Tornado, storm damage in Arkansas, Illinois, other states: Latest news
At least 11 people were killed as tornadoes and powerful storms that started Friday tore through the South and Midwest, leaving residents to pick up the pieces Saturday as more severe weather loomed.
Dozens more residents were injured, homes and businesses were destroyed, and over 350,000 households remained without power Saturday in the Great Lakes, South and South East. There were dozens of tornadoes reported Friday across Arkansas, Iowa, Tennessee, Illinois, Wisconsin and Mississippi, weather.com reported.
More than 28 million people were under a tornado watch at one point Friday, the National Weather Service said, which declared a rare “high risk” outlook for severe storms in some areas.
PHOTOS SHOW DESTRUCTION:Shredded homes, debris-filled streets, flipped cars
Damage, destruction reports span many states
- Alabama: One woman was killed and three others were injured in Madison County, Alabama, according to WAFF-TV.
- Indiana: An intense storm caused three fatalities in Sullivan County, Indiana, Emergency Management Director Jim Pirtle said early Saturday. The storm destroyed homes, razing full neighborhoods, and some residents were missing in the county seat of Sullivan, about 95 miles southwest of Indianapolis. Sullivan County commissioners signed an emergency declaration early Saturday.
- Mississippi: One person died and four others were injured in northern Mississippi’s Pontotoc County, authorities said. This comes as President Joe Biden on Friday visited the storm-ravaged Rolling Fork, Mississippi, where a storm on March 24 killed at least 21 people.
- Tennessee: Five freight train cars overturned in Marshall county, Tennessee. Dozens of house were destroyed or damaged in central Tennessee and two people were rescued from a collapsed home, authorities said.
- Oklahoma: Wind gusts up to 54 mph also battered Oklahoma City, fanning the flames of several fires that led to widespread evacuations.
- Iowa: At least nine possible tornadoes were spotted across Iowa as storms with hail and heavy winds battered the eastern portion of the state.
FRIDAY WEATHER RECAP:‘Large and destructive tornado’ hits near Little Rock; tornado emergency in Arkansas
‘Chaos, absolute chaos’: Illinois theater roof collapses during concert
A theater roof collapsed Friday evening in Belvidere, Illinois, about 70 miles northwest of Chicago, amid an intense storm, killing one person and injuring 28.
About 260 people were attending a heavy metal concert at the Apollo Theatre when the storm struck, Belvidere Fire Department Chief Shawn Schadle said.
“Chaos, absolute chaos,” said Belvidere Police Chief Shane Woody in describing the scene.
As security personnel urged concertgoers to take shelter in the basement, many scrambled to pull people from the rubble when parts of the roof gave in.
“I was like, I’m not going to the basement. There are still people injured,” said concertgoer Hasib Neaz. “I need to get people out. Time is running out. People could die. They could suffocate in there.”
Little Rock, northern Arkansas hit by tornadoes
At least one person was killed and more than two dozen were hurt, some critically, after a tornado hit the Little Rock area, officials said.
Additionally, four people also died in Wynne in northeastern Arkansas, which suffered heavy damage that left people trapped in debris. Baptist Health Medical Center-Little Rock officials told KATV that 21 people had checked in there with tornado-caused injuries, including five in critical condition.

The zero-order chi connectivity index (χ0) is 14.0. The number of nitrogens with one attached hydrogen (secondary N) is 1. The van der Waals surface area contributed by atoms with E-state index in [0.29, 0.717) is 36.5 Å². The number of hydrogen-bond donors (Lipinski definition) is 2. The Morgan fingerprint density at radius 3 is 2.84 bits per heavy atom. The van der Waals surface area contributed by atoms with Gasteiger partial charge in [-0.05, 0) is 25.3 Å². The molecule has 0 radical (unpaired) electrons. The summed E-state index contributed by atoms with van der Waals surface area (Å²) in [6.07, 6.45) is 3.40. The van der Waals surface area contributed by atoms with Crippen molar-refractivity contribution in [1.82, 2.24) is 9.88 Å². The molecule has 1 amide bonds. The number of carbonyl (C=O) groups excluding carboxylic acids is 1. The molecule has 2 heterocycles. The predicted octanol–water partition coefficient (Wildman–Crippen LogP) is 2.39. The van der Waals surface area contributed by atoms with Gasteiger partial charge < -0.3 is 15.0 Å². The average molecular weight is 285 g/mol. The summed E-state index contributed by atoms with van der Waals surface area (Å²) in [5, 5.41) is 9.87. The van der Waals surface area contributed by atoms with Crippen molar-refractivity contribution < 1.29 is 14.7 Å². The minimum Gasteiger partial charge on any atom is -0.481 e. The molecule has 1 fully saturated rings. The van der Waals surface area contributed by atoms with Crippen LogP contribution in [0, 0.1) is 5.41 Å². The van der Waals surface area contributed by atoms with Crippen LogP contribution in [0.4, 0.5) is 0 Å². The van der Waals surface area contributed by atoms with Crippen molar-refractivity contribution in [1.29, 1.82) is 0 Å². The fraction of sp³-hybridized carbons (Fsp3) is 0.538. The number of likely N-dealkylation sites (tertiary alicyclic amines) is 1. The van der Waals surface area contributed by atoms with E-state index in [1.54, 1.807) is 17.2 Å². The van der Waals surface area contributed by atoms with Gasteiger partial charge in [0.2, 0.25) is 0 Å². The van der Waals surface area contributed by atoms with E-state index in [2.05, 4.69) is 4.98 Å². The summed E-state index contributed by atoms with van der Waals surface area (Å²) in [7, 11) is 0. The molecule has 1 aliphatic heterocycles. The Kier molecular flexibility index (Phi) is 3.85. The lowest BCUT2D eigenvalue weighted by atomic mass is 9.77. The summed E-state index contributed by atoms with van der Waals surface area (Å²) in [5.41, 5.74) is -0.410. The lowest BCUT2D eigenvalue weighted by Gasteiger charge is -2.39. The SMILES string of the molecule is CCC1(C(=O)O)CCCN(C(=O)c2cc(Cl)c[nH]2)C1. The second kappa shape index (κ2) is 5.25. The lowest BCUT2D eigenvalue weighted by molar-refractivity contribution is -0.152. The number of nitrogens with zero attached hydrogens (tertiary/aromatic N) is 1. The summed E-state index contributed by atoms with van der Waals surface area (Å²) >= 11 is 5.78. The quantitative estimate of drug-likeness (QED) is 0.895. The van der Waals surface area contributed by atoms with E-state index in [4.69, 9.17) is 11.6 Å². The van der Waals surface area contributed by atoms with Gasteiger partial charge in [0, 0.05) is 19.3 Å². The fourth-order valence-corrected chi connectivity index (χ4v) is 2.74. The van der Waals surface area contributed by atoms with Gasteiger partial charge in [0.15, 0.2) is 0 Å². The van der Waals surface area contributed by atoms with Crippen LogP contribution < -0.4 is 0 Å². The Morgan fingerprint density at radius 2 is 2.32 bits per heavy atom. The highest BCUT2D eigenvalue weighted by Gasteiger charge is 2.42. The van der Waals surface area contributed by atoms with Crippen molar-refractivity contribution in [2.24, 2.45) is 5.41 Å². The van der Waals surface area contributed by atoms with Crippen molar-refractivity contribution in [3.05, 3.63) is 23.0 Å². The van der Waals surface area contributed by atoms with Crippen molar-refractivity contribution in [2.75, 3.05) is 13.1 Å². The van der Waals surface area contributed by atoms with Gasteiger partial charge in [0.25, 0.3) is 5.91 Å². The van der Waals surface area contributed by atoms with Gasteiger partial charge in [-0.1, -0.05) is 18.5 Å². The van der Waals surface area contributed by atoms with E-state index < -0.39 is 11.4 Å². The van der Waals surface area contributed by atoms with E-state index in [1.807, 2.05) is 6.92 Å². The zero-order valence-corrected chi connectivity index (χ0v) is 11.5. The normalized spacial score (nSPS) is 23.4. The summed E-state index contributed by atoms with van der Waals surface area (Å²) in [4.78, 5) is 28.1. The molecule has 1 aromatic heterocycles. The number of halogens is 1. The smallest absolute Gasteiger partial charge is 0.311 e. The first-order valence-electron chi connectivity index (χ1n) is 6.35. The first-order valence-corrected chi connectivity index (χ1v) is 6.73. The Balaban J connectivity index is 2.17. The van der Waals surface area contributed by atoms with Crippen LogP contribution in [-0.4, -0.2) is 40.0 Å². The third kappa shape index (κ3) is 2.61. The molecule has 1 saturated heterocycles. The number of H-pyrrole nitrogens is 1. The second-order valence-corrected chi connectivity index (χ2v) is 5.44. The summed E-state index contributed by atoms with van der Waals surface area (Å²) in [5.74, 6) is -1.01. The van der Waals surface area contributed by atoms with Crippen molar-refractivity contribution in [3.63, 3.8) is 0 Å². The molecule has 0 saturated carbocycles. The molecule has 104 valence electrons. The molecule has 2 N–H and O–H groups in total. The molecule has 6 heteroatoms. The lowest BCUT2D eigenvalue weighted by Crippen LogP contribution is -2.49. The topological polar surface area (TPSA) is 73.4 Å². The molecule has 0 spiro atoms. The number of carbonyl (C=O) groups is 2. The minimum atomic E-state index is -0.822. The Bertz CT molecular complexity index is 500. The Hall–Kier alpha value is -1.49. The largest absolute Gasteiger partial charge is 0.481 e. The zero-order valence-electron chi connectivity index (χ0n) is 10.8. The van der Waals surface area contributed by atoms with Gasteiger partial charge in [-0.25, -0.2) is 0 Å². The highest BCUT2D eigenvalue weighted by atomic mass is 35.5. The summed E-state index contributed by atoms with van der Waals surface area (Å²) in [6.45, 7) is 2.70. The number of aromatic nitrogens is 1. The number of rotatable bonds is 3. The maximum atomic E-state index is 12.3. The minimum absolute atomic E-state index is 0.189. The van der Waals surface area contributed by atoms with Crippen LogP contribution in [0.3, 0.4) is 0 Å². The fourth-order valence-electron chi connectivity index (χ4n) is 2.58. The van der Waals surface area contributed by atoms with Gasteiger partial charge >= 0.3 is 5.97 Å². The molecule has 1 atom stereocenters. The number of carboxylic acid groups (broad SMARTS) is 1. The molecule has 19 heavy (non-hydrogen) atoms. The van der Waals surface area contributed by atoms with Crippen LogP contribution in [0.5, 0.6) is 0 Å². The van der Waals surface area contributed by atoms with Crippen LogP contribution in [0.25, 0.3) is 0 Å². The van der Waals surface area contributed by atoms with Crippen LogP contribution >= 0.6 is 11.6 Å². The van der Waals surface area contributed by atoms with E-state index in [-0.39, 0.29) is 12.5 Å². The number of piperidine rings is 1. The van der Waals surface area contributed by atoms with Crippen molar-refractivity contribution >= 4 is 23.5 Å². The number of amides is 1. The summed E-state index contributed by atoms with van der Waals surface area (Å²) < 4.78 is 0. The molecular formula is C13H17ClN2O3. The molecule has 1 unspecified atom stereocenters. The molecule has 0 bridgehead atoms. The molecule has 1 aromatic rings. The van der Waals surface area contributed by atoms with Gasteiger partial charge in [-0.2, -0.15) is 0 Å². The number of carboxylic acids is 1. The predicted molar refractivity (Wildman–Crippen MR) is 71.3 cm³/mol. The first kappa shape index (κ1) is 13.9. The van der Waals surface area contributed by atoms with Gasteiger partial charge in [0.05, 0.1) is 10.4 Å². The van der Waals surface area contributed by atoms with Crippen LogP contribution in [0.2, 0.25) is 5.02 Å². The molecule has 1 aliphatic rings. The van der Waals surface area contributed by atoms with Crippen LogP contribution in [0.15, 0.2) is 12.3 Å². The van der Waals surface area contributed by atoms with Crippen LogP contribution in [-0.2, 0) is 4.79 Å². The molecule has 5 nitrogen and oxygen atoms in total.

“It’s heart wrenching seeing Wynne destroyed like that,” said St. Francis County Coroner Miles J Kimble, who is assisting the Cross County Coroner. “The schools, families grieving, people trapped, first responders working, it’s just very difficult in my heart watching their community.”
The Little Rock area tornado first barreled through the western part of the city, demolishing a shopping center before it headed north, leaving widespread damage in its wake. Photos showed torn fences, flipped cars, shredded roofs and a damaged high school.
Gov. Sarah Huckabee Sanders signed an emergency declaration Friday.
Severe weather remains in forecast
A similar pattern to the recent storms is expected to set up Tuesday, amplified by even greater heat and humidity, increasing the risk for severe weather, Victor Gensini, associate professor at Northern Illinois University, told USA TODAY.
If you wanted to draw a textbook severe weather configuration, “this would certainly be it,” he said. Between dry conditions to the west, and hot, wet conditions to the east, he expects to see a “pretty broad area of real estate” at risk on Tuesday afternoon and evening.
READ MORE:Bad tornado season in US is getting worse: Here’s what to know.
What to expect this weekend
The same storm system that wreaked havoc Friday will set its sights on New England and the Southeastern coast, said Jake Sojda, a meteorologist with AccuWeather.
The greater threats will be in Pennsylvania and into upstate New York and New England, with damaging winds and severe thunderstorms, he said.
In the southeast, downstate South Carolina and southern Georgia can also expect thunderstorms before the system moves on out by Sunday.
“There’s so much wind energy,” Sojda said. “This storm is very strong. There could be tornadoes though Saturday looks much less severe than Friday.”
He said Sunday “looks like a relatively quiet day across most of the U.S.”
SEVERE WEATHER:Bad tornado season in US is getting worse: Here’s what to know.
HURRICANE SEASON:National Hurricane Center used to give 2-day outlooks. In 2023, it will forecast 7 days out.
US weather watches and warnings
National weather radar
Contributing: Dima Amro and Lucas Finton, Memphis Commercial Appeal; The Associated Press
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